This coming March will be the 20th anniversary of what I consider to be the greatest Best Picture race of my lifetime. The 67th Academy Awards pitted Pulp Fiction, Shawshank Redemption and Forrest Gump against each other, with Quiz Show and Four Weddings and a Funeral (both quality films, mind you) as also-rans. Set aside the fact that Forrest Gump somehow managed to win, and just consider the quality here. Then, when you're done, take a look at the release dates for these films:
- Four Weddings and a Funeral (May 13)
- Forrest Gump
- Quiz Show (Sept. 14)
- Shawshank Redemption and Pulp Fiction (Oct. 14)
Yes, once upon a time, Best Picture-caliber movies were released throughout the year. Every year, this fact becomes increasingly difficult to believe.
We won't know the Oscar nominees until next month, but we can hazard a guess at how the Best Picture race is going to come together. We can be almost certain that Gravity and 12 Years a Slave -- both October releases -- will be in the mix. (They're probably co-favorites, actually). Captain Phillips, also an October release, stands a decent shot of being nominated.
There's some hope for sleepers like Fruitvale Station (July), The Butler (August) and a handful of other pre-November releases, too. But the competition is incredibly stiff from the veritable onslaught of Academy-baiting films that will have been released in the two-plus month window leading up to the announcement of nominations.
Those films include American Hustle, August: Osage County, Dallas Buyers Club, Her, Inside Llewyn Davis, Nebraska, Philomena, Saving Mr. Banks and The Wolf of Wall Street to name a few. Now, I keep bringing up the Oscars because that's what drives this calendar-backloading arms race between Hollywood studios. As Salon's Daniel Carlson puts it in an unforgiving piece about awards season:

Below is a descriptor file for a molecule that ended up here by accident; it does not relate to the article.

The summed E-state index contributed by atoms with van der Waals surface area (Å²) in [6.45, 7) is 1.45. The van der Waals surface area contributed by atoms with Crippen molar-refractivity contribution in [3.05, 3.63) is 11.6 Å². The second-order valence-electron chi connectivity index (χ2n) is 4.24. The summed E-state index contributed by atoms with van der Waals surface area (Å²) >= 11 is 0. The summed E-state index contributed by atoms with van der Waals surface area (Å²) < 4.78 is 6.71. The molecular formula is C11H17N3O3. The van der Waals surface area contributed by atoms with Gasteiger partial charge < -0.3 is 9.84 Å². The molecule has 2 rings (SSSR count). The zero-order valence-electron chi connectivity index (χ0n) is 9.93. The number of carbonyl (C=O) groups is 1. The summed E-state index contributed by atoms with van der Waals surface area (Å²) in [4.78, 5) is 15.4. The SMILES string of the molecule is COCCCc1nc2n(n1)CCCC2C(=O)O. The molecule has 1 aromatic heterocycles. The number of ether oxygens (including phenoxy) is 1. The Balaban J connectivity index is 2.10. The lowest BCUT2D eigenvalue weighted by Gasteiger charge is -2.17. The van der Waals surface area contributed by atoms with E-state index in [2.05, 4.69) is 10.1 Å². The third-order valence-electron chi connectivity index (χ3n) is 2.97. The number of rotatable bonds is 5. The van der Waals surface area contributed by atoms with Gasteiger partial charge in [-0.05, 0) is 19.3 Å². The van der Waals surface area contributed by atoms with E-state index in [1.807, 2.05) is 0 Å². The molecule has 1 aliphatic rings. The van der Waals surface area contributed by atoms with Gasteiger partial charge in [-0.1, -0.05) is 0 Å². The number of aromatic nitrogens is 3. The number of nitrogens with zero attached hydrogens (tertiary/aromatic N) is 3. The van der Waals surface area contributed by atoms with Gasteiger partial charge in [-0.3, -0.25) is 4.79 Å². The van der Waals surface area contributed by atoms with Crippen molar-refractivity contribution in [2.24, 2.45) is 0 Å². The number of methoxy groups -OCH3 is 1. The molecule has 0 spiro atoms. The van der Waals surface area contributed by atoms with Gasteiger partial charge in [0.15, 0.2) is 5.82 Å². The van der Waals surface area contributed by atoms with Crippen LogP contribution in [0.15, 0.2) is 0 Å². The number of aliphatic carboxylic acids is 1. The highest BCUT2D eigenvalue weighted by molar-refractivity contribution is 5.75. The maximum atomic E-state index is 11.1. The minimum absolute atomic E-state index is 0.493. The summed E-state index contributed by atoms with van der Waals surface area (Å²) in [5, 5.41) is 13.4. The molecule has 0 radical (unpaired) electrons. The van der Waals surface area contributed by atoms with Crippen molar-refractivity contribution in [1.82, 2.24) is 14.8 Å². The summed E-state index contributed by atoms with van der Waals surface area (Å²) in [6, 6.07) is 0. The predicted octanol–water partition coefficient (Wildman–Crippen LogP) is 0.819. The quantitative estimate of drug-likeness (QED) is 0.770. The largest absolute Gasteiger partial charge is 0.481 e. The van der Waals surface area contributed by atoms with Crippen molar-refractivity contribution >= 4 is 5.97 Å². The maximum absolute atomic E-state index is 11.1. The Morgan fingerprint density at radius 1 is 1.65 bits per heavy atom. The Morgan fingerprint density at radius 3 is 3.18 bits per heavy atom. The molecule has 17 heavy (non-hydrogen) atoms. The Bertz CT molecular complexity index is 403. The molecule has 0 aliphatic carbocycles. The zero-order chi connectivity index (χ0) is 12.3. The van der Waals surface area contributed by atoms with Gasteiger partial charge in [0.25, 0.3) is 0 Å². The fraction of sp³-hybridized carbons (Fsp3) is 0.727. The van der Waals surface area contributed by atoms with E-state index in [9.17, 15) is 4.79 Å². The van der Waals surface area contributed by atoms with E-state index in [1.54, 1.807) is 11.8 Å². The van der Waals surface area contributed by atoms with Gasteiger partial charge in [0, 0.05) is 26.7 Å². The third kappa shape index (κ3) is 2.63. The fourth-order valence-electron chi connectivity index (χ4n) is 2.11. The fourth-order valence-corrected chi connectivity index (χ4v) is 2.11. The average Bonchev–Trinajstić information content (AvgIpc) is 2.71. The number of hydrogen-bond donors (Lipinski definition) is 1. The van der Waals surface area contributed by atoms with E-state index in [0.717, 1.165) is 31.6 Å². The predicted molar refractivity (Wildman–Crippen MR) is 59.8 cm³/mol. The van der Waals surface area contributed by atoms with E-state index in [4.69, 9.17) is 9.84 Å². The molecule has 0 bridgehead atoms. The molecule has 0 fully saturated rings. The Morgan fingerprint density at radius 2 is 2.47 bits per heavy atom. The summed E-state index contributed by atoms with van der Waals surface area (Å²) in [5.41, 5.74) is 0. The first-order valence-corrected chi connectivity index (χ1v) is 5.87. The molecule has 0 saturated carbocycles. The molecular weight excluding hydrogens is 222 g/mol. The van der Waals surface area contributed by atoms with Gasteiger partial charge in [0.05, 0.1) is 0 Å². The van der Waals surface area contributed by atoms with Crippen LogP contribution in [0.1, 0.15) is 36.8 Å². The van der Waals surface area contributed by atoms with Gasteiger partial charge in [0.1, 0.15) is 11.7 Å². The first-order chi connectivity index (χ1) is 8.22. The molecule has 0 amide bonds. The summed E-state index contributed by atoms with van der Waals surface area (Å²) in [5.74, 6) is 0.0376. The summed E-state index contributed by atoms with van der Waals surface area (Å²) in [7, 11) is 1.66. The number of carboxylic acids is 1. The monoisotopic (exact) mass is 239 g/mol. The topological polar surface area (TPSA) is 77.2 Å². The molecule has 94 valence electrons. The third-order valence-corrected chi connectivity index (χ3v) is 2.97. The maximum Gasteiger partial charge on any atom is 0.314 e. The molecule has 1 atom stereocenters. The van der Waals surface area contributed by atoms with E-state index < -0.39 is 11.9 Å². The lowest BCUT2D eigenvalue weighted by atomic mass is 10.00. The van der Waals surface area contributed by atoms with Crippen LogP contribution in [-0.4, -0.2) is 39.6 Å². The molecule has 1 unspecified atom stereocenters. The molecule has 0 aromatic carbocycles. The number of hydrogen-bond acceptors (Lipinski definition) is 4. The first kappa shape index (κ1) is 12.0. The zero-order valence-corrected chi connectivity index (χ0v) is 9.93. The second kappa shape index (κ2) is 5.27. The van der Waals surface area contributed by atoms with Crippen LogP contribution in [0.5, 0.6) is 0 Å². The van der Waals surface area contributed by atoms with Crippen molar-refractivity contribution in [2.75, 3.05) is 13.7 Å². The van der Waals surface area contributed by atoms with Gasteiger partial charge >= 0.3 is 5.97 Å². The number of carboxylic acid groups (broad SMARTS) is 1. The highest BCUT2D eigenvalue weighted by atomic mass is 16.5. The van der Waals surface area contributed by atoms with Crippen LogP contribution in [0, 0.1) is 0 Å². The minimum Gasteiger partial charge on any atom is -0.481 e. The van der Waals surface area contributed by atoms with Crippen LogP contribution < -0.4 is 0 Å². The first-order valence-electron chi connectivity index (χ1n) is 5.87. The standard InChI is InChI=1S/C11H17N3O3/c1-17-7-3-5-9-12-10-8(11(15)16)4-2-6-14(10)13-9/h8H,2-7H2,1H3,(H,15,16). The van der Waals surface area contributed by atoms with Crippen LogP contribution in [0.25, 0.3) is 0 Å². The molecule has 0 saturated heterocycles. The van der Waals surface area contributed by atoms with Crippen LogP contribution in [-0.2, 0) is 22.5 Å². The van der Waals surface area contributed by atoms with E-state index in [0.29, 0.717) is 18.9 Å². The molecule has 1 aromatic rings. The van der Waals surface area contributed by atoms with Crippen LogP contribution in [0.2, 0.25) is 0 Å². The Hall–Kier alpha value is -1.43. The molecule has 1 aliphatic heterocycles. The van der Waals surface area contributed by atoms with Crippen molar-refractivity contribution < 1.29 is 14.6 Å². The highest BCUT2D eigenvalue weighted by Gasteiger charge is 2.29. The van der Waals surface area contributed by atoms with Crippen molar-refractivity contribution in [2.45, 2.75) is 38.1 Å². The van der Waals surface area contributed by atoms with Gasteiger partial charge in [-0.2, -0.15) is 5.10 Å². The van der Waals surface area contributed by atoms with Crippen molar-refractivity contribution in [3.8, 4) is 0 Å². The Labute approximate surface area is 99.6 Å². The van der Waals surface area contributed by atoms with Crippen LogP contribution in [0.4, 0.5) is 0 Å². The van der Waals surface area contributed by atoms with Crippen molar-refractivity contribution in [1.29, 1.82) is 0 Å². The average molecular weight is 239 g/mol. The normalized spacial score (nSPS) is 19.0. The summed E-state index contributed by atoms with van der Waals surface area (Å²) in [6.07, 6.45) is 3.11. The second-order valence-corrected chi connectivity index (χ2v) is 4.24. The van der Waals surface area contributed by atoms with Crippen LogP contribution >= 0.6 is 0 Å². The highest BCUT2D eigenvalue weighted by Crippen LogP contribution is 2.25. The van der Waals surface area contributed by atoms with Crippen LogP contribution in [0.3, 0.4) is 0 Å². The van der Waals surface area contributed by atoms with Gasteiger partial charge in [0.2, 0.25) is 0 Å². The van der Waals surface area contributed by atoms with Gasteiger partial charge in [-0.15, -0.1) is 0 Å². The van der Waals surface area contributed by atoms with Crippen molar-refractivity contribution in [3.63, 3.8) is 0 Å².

Awards coverage treats movies as if they exist only for the few weeks at the end of the year when studios put out “prestige” titles that are designed to capture award nominations. There’s no real secret to why they put out these movies at the end of the year: our brains look more fondly on recent experiences, so studios want films to come out as close to the nominating cycle as possible. There’s also a self-fulfilling prophecy involved; since the end of the year is now associated with award contenders or prestige titles, releasing your movie at that time can give you a subconscious boost in the mind of the voter. But movies exist long after a particular awards season has ended.
The emphasis here is mine, and I think it's critically important point that I wish studios would consider (while simultaneously resigning myself to the fact that they won't for more than a half-second). This is a vicious cycle, and it doesn't really matter if the media or the voters or the studios started it. What matters is that they all feed in to it, and that it does a great disservice to your average moviegoer.
This time of year has become completely overwhelming. I badly want to see all nine of those films. Were they released at even semi-regular intervals throughout the year, it would be a heckuva lot easier to make a point of doing so. But jammed into a 10-week (or so) span during which I'll also celebrate the holidays with family and try to see other appealing films that aren't necessarily Oscar bait (Thor: The Dark World, The Hunger Games: Catching Fire, Frozen, Anchorman 2: The Legend Continues, etc.) it becomes a near impossibility to get to them all.
That's incredibly unfortunate and extremely frustrating. Ultimately, it's hard not to wonder if it hurts these films collectively too. Are they passing up what could be a broader audience for what amounts to an awards season Hail Mary?